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Documentaries a hit with audiences, accountants

'The Tillman Story' and 'Countdown to Zero' are among several highly anticipated feature documentaries premiering this summer. Studios have cut back on the number of films they produce, and theaters have converted to digital, making it easier to get small films screened.

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Josh Brolin, narrator of 'The Tillman Story,' talks to reporters before a screening of the film in Los Angeles.

Chris Pizzello/AP

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While “The Expendables" and “Eat Pray Love” linger in the multiplex this weekend, some moviegoers who want more challenging fare than big guns or Balinese romance have a few more options. Two feature documentaries – “A Film Unfinished,” about Nazi propaganda, and “The Tillman Story,” the chronicle of the NFL star-turned-soldier – arrive at the same time as the Hubble Imax film expands into 96 theaters nationwide.

This feastlet of non-fiction films is part of a larger summer mini-banquet being enjoyed by lovers of the genre.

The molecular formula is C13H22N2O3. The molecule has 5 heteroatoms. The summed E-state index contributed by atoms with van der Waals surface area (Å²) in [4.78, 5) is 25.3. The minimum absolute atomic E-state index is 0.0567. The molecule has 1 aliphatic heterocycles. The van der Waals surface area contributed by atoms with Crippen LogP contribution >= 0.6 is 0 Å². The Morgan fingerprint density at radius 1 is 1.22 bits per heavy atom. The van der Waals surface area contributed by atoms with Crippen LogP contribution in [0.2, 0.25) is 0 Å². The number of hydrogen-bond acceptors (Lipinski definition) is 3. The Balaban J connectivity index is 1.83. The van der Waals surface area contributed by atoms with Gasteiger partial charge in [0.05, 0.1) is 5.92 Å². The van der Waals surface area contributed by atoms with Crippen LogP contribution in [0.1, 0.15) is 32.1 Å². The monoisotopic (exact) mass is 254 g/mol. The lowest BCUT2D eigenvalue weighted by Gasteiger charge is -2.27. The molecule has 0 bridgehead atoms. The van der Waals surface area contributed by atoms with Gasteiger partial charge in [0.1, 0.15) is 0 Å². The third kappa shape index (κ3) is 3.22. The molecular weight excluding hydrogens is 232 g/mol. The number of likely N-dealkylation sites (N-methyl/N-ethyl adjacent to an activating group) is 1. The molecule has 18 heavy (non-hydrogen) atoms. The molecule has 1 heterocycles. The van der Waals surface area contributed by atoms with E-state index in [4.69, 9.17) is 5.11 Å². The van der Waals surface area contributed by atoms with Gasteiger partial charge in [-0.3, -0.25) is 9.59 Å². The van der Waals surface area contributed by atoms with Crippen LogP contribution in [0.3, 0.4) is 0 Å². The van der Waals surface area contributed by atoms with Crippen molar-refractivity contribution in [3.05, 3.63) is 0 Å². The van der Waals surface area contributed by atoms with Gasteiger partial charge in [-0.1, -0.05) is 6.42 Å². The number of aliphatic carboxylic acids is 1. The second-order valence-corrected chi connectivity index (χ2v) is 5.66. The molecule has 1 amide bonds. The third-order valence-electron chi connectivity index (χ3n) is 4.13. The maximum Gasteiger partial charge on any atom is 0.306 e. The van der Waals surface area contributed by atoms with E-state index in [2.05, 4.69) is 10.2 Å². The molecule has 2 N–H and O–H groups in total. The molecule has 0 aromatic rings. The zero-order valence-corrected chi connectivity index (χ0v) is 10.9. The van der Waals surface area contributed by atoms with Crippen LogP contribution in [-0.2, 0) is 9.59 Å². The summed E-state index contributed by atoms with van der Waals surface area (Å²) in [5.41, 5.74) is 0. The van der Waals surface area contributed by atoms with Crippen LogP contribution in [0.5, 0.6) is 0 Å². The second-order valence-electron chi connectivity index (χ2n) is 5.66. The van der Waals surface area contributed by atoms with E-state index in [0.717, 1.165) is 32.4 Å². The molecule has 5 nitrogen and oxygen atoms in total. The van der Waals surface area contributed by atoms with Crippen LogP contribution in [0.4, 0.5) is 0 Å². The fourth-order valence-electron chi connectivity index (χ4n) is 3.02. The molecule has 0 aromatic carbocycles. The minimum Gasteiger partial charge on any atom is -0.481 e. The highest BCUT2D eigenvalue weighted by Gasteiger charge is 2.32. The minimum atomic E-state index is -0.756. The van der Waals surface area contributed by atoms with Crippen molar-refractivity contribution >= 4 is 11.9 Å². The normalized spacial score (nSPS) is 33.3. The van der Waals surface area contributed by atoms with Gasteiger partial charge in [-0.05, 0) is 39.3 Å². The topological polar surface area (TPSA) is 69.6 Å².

More than 20 feature documentaries are playing in theaters across the US this summer. The buzz began with a quirky profile of comic Joan Rivers and continues into the fall with “Countdown to Zero,” the next project from the makers of the Al Gore docu-hit “An Inconvenient Truth.”

Expect more of the same, says author Patricia Aufderheide (“Documentary Film: A Very Short Introduction”). “There is a growing hunger for content on all screens from cable to the movie theaters,” says the American University professor, “and the audience for feature documentaries has been underserved in the past.”

She points out that when the film service Netflix first opened its doors, the thirst for non-fiction films startled the company.

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